The Guidance is unlikely to be the CMA’s last word on this subject, not least because it does not say anything new. In a blog post that accompanied the publication of the Guidance, the CMA referred to ongoing international discussions on competition law and environmental sustainability. It suggests that there could be future developments on whether environmental efficiencies (such as reduced CO2 emissions) should be taken into account when considering the availability of individual exemptions. The public policy debate centres on considering whether and how competition law should be influenced by sustainability. The debate is, however, sometimes reduced to “competition law versus sustainability,” ignoring that the two can coexist, by incorporating sustainability considerations within existing competition law frameworks.
In November 2019, the European Commission launched a public consultation on the horizontal block exemption regulations and its guidelines on horizontal cooperation agreements, to which the Guidance expressly refers. In the Commission’s summary of contributions, 11 national competition authorities stressed the need for more guidance on sustainability agreements. And, as the OECD has found, many non-European countries are already considering sustainability in their enforcement practice. Various commentators have argued (including here), that the European Commission can and should include environmental agreements in its revised guidelines on horizontal cooperation agreements. When the current Commission guidelines expire, the UK will need to decide whether to continue to follow the Commission’s approach or introduce UK-specific guidance.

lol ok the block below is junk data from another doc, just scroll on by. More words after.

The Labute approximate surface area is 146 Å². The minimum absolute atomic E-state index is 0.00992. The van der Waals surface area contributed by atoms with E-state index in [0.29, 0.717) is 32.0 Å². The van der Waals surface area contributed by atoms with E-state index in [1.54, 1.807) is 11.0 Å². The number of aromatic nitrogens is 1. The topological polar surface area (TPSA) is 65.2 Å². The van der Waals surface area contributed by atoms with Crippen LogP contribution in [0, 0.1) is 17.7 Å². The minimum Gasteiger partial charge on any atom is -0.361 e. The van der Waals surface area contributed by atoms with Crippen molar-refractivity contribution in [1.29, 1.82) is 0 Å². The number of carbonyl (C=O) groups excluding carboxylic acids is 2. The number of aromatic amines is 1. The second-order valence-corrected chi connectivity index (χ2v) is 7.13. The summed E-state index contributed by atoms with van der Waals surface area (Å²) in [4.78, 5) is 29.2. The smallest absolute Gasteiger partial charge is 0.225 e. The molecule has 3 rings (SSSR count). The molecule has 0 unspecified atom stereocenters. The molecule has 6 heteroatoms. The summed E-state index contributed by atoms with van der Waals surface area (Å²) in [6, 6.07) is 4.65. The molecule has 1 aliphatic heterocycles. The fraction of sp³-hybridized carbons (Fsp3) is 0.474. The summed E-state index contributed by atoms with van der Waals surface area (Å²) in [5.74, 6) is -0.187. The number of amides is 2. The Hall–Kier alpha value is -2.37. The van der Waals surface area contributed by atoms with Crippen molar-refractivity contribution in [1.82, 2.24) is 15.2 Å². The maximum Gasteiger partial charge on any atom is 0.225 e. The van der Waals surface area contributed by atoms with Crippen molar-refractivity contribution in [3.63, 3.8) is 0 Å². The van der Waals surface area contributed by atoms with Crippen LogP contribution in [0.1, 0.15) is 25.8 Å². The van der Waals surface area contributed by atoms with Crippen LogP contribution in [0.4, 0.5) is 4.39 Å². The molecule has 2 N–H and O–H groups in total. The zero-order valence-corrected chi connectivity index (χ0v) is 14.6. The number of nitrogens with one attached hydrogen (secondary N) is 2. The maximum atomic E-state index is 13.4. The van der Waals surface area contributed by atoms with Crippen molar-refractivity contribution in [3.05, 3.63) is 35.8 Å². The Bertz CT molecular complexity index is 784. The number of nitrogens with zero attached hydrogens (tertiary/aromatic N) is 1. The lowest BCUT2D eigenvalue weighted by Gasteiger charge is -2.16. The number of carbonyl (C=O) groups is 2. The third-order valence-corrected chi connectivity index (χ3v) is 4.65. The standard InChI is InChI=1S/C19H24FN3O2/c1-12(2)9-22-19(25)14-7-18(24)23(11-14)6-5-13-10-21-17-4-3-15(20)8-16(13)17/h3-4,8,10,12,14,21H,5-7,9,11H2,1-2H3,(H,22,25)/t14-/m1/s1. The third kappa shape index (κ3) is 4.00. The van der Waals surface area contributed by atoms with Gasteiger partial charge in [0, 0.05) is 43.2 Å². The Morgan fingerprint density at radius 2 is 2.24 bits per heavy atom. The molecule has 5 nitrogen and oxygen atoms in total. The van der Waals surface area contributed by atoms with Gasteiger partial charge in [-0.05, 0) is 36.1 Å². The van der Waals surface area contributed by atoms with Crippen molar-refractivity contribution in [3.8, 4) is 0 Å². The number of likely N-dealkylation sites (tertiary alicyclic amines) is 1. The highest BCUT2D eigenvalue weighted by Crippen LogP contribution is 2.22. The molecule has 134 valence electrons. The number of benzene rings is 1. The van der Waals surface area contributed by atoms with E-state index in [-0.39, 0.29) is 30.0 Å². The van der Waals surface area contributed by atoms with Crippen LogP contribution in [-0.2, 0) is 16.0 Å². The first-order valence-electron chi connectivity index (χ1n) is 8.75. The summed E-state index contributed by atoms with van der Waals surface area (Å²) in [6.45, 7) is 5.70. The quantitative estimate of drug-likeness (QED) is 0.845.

The blog post cites the following reports: OECD (2020), Sustainability and Competition, OECD Competition Committee Discussion Paper; the Dutch competition authority (the ACM) Draft Guidelines on Sustainability Agreements, 9 July 2020; and the Greek competition authority (the HCC) Technical Report on Sustainability and Competition, January 2021.
 Summary of the contributions of National Competition Authorities to the evaluation of the R&D and the Specialisation Block Exemption Regulations and the Commission Guidelines on Horizontal Cooperation Agreements, p.8, available here: https://ec.europa.eu/competition/consultations/2019_hbers/NCA_ summary.pdf.
 OECD (2020), Sustainability and Competition, OECD Competition Committee Discussion Paper, paragraph 112,